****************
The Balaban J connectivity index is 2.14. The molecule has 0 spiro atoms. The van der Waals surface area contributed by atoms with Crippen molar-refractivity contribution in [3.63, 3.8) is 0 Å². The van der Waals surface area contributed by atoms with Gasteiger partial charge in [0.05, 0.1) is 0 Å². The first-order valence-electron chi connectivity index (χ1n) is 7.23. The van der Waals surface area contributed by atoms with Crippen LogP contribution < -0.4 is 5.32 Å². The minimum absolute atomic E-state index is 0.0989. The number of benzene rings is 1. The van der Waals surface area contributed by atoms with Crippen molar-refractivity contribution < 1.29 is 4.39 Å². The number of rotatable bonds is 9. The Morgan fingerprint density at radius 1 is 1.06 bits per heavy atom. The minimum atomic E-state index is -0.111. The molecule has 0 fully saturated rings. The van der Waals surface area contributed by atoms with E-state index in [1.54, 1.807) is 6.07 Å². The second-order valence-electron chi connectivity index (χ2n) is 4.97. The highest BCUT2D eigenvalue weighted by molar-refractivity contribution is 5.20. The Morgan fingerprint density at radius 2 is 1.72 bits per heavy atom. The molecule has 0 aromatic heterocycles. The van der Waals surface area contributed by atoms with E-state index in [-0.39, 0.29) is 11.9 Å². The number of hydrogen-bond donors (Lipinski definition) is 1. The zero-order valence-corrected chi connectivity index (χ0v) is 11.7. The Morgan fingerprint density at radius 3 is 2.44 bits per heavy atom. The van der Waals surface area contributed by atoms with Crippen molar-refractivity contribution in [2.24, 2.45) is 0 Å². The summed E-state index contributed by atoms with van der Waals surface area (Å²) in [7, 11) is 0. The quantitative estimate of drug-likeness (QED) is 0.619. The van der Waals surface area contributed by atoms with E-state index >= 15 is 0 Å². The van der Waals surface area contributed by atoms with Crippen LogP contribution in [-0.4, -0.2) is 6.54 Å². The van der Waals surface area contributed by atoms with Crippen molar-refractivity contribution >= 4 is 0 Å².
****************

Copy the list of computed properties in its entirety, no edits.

The Balaban J connectivity index is 2.14. The molecule has 0 spiro atoms. The van der Waals surface area contributed by atoms with Crippen molar-refractivity contribution in [3.63, 3.8) is 0 Å². The van der Waals surface area contributed by atoms with Gasteiger partial charge in [0.05, 0.1) is 0 Å². The first-order valence-electron chi connectivity index (χ1n) is 7.23. The van der Waals surface area contributed by atoms with Crippen LogP contribution < -0.4 is 5.32 Å². The minimum absolute atomic E-state index is 0.0989. The number of benzene rings is 1. The van der Waals surface area contributed by atoms with Crippen molar-refractivity contribution < 1.29 is 4.39 Å². The number of rotatable bonds is 9. The Morgan fingerprint density at radius 1 is 1.06 bits per heavy atom. The minimum atomic E-state index is -0.111. The molecule has 0 fully saturated rings. The van der Waals surface area contributed by atoms with E-state index in [1.54, 1.807) is 6.07 Å². The second-order valence-electron chi connectivity index (χ2n) is 4.97. The highest BCUT2D eigenvalue weighted by molar-refractivity contribution is 5.20. The Morgan fingerprint density at radius 2 is 1.72 bits per heavy atom. The molecule has 0 aromatic heterocycles. The van der Waals surface area contributed by atoms with E-state index in [-0.39, 0.29) is 11.9 Å². The number of hydrogen-bond donors (Lipinski definition) is 1. The zero-order valence-corrected chi connectivity index (χ0v) is 11.7. The Morgan fingerprint density at radius 3 is 2.44 bits per heavy atom. The van der Waals surface area contributed by atoms with Crippen molar-refractivity contribution in [2.24, 2.45) is 0 Å². The summed E-state index contributed by atoms with van der Waals surface area (Å²) in [7, 11) is 0. The quantitative estimate of drug-likeness (QED) is 0.619. The van der Waals surface area contributed by atoms with E-state index >= 15 is 0 Å². The van der Waals surface area contributed by atoms with Crippen LogP contribution in [-0.4, -0.2) is 6.54 Å². The van der Waals surface area contributed by atoms with Crippen molar-refractivity contribution >= 4 is 0 Å².